The Irish Medical Times - The Medical Power Balance: Is it time for a change?


They want to use those skills, meet their commitments, and help as many people as they can. At times, it can feel that in order to prioritize that talent, the hospitals can overlook the end-user. 

To improve the user experience, we need more consultants.

I think the old notion of a consultant ignoring a patient to play a round of golf is hackneyed and insulting (everybody knows they play pickleball nowadays). Being a consultant is a demanding job, from my perspective as a patient they work very hard, with a lot of responsibility. They are allowed very little room for error, they oversee a multitude of spinning plates, I imagine the pressure must be immense. Like everyone, they are allowed to have sick days and vacations (and play pickleball). 

However, to flip the Spiderman quote, ‘with great responsibility comes great power’. In my experience the system caters to this power the doctors unwittingly wield (some not so unwittingly). This can diminish the patient’s power, which is not very potent in the first place. 

I recently had a family member with a serious chronic condition go in for a checkup. He was feeling very unwell. Two hours went by in the waiting room, no patient was called in to see the doctor. Eventually he managed to catch a passing nurse and found out the doctor was in fact not coming in today and the nurses and admin were concentrating on rearranging the doctor's schedule accordingly. They were so focused on re-establishing appointments, at a time the doctor would be available, they forgot to tell a waiting room full of patients to go home or seek help elsewhere. 

That was a mistake, an oversight, a lack of communication. They were trying their best to rebook patients, rehouse emergencies, help people, their intention was good. But unfortunately a lot of long-term patients have a story of being forgotten.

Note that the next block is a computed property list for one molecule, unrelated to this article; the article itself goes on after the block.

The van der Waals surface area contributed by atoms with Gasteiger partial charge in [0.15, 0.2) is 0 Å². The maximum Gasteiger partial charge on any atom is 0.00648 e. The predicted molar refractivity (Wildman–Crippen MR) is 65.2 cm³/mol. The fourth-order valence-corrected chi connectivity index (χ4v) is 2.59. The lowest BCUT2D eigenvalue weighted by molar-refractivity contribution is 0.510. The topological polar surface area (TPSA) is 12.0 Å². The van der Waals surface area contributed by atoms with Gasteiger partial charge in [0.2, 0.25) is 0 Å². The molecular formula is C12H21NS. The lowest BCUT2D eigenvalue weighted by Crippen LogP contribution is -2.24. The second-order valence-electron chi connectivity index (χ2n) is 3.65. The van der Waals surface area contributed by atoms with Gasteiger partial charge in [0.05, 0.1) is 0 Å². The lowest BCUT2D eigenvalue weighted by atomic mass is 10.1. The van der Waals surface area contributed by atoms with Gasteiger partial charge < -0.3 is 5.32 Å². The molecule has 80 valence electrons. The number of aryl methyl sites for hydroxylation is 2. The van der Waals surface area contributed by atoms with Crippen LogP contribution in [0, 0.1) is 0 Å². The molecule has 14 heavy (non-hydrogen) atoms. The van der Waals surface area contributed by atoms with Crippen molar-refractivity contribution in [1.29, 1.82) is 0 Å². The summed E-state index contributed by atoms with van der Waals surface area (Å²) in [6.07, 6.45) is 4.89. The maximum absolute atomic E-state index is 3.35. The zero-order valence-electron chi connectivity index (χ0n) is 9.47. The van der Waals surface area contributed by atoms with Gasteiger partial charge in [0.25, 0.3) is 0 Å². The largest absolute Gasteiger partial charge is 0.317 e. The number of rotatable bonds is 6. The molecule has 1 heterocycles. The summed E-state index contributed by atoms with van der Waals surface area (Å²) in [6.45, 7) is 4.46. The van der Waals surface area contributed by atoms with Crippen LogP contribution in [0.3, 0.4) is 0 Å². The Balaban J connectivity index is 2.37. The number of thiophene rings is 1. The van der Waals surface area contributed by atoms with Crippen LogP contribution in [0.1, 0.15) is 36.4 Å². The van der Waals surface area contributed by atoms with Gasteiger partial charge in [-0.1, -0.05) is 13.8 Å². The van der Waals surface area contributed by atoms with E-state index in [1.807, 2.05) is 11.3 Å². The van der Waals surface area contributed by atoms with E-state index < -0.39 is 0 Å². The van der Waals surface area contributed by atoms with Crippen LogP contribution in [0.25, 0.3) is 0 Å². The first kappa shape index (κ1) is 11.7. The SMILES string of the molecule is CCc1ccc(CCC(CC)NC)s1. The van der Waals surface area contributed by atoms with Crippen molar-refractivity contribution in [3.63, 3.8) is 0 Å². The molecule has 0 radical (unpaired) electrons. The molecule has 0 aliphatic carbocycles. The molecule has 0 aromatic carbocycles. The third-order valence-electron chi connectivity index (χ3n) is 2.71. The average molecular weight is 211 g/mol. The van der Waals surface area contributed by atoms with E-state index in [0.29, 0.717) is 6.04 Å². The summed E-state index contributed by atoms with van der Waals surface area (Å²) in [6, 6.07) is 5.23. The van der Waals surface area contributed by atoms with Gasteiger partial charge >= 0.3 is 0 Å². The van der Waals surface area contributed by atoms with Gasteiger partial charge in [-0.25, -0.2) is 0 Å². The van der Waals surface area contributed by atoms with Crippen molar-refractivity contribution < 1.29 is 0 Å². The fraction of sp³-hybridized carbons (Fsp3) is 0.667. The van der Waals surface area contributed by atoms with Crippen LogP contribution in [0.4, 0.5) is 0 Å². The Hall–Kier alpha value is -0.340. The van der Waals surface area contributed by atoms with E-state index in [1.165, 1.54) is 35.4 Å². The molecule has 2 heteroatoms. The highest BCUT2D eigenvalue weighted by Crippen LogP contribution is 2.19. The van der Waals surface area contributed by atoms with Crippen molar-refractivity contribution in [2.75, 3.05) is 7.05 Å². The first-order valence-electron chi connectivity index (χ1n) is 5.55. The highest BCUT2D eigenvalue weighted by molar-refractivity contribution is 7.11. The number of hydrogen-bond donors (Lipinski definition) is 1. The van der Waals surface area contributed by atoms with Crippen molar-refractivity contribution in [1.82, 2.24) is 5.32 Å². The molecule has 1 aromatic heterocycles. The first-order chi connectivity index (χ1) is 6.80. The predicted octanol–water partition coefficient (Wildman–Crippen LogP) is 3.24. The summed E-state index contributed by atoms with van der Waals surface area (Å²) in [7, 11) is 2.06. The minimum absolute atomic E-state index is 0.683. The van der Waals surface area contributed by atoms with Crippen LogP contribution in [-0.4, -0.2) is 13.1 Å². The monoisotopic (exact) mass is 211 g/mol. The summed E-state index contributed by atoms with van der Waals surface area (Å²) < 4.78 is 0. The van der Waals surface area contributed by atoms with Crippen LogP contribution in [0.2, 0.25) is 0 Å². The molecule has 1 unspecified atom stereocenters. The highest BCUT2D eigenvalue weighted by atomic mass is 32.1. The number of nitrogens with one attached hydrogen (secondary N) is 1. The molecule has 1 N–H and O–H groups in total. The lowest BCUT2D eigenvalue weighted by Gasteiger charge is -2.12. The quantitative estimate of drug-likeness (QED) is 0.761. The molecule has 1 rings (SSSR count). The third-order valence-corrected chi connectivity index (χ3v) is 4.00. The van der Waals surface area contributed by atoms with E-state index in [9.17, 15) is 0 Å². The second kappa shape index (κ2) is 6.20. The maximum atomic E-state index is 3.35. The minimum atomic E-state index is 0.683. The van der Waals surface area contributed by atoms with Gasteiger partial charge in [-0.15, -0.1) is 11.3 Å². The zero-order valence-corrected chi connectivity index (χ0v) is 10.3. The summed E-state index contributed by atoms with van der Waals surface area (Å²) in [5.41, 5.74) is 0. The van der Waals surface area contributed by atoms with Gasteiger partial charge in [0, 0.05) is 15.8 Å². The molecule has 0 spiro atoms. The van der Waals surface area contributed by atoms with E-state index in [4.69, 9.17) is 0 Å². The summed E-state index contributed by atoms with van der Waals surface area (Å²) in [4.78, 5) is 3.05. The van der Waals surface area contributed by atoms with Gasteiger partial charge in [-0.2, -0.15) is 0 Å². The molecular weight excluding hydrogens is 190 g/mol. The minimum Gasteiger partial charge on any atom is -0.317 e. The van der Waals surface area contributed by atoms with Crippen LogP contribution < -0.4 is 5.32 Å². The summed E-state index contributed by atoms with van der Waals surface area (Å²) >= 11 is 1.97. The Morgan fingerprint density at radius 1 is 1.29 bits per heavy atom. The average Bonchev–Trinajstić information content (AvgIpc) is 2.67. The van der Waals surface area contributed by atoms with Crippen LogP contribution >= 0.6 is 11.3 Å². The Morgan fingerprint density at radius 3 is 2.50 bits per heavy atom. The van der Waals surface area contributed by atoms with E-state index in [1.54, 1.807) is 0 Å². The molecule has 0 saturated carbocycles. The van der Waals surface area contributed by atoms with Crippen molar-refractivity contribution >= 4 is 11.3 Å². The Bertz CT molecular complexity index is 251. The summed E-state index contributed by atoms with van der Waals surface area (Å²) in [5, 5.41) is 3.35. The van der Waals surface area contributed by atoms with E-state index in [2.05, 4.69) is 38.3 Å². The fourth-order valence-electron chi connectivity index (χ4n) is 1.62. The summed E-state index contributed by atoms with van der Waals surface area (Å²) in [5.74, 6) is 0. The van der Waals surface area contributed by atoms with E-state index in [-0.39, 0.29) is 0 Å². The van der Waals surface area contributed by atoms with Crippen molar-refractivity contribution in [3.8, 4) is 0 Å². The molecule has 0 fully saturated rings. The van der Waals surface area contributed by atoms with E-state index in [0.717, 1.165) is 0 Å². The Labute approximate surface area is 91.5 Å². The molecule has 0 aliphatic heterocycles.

In other service providing industries the customer isn’t usually omitted from a change. For years I have brought my daughter to music classes, sports training, etc. I know things can get cancelled at the last minute, that’s understandable (weather, acts of God, etc - weather doesn’t influence music lessons, unless you’re blowing your panpipes down by the waterfalls). But as the person paying for the service I am usually notified as soon as the cancellation decision is made. I am very rarely left standing alone on the hockey pitch with the stick in my hand wondering what’s going on. I will admit I have brought my daughter to the wrong pitch, at the wrong time, on the wrong day, but hey, I’m not promising to deliver her a specific service, other than basic haphazard parenting.

I’m sure there are an endless number of consultant doctors who feel very far removed from a ‘superstar’ status. There are probably a significant number of senior doctors who feel frustrated with decisions, or ‘the system’, who feel their hands are tied, and their calls for resources, action, and need for change go unheard. However, as a patient, even though we are the customer/client, it is not uncommon to feel that the doctor's needs are catered for ahead of our own. For example, if a doctor can only work certain days, the system caters to this, the system doesn’t cater to the patients needs, it works around the doctor - which makes sense because they are providing the service, but without patients there wouldn’t be a service to provide.  

The NHS are starting to disrupt their own organisational model. They are starting to shift around responsibilities, a new initiative allows Pharmacists to prescribe for certain conditions including sore throats, earache, insect bites, shingles and UTIs. The aim is to help overstretched GPs. Another plan, yet to be approved, is to introduce apprentice doctorships (allowing school leavers to skip the traditional medical degree and start on-the-job training). Also, with the advent of AI, patients may be dealing more with bots and less with docs in the future.

These are bold moves, I can feel a little stomach acid starting to roil at the mere thoughts of taking medical advice from anyone other than a fully fledged fleshy doctor, with the scars to prove it. 

But I believe introducing the concept of change may help crack the power imbalance in healthcare and increase the respect of everybodies valuable time. Even if some shockingly innovative ideas are ultimately rejected, having the conversation will move the dial in the direction of enhanced awareness of each other's struggles. 

I see you, I hear you, I wouldn't want to be you - it's time for change.